Lack of safeguards leave Indians vulnerable to mercury

Mercury is fast becoming a significant environmental and health concern in India as lack of controls and understanding mean a huge number of people are coming into contact with the poisonous liquid metal.

There are few controls regulating toxic mercury in India

There are few controls regulating toxic mercury in India

According to research carried out by Delhi-based campaigners Toxic Link almost half of the pupils and students in grammar schools and colleges had played with the metal in their science lessons, with a remarkable 8% of them inhaling it out of curiosity.

Mercury is highly toxic and causes brain damage as well as harming internal organs.

But due to a lack of regulation and limited knowledge of the dangers, India is fast emerging as a global hotspot for the semi-legal trade of the hazardous material.

Waste-pickers - those who make their living from salvaging tradable materials from other people's rubbish - and ad hoc recycling companies that exist below the official radar are, according to Toxic Link, coming to agreements with those who can supply the metal, then selling it on at a mark up.

Often it is transported in woefully dangerous conditions, in open topped plastic containers or even in plastic bags.

"Waste-pickers and the recycling community that trades in this metal have very sketchy information about the toxicity and threat," said a spokesman for Toxic Link.

"Despite the risks involved, the informal sector finds a means of turning the poison into a livelihood.

"Mercury is never a found item, so to say. Even waste pickers buy it, informally in small quantities.

"Often, it is bought from hospitals."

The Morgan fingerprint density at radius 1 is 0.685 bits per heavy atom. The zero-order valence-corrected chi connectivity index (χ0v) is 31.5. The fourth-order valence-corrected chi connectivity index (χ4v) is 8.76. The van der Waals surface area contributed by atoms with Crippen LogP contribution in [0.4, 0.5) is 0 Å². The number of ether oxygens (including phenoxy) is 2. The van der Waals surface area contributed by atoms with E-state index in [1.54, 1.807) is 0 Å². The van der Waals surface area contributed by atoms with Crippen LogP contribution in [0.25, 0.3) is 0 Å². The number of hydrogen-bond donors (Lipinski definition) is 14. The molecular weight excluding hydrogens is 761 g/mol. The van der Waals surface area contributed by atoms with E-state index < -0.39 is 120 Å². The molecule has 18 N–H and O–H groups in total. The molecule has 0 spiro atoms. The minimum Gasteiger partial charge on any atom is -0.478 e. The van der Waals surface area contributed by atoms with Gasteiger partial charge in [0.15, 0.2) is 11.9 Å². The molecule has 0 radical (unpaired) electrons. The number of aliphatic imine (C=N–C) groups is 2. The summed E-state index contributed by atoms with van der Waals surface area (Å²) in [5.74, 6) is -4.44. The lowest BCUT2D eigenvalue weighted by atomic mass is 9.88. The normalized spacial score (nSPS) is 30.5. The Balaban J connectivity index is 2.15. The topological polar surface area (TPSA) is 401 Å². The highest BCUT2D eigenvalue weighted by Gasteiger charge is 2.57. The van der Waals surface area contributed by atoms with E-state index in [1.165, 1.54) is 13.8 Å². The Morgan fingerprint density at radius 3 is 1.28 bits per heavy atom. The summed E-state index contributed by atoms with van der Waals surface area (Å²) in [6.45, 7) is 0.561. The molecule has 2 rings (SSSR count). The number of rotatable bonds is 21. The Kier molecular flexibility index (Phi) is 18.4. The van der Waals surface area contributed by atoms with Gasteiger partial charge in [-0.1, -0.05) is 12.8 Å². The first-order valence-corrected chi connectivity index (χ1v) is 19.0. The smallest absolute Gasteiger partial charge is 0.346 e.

According to the report the European Union provides the bulk of the mercury imported by India.

In the past, the biggest consumers of mercury were the nations in the industrialised West but as awareness of the dangers has increased, so has a reluctance to use it.

And while the West phases out the toxin from its own manufacturing and the EU is set to ban its export by 2010, mercury remains a popular material in the developing countries of the East.

The problem is exacerbated by mercury's role in Hindu myth and culture. Quicksilver, known as Parad, is seen as the seed of the god Shiva and is attributed religious and medicinal properties, making it sought after by devotees who have not been educated about the potential dangers.

As well as a serious threat to human health, mercury raises environmental concerns as it works its way into watercourses, poisoning fish which in turn poison those which prey on them.

As it works its way up the food chain it causes damage to uncountable species, leading to mortality, disruption of fertility, slower growth or abnormal behaviour.

Sam Bond


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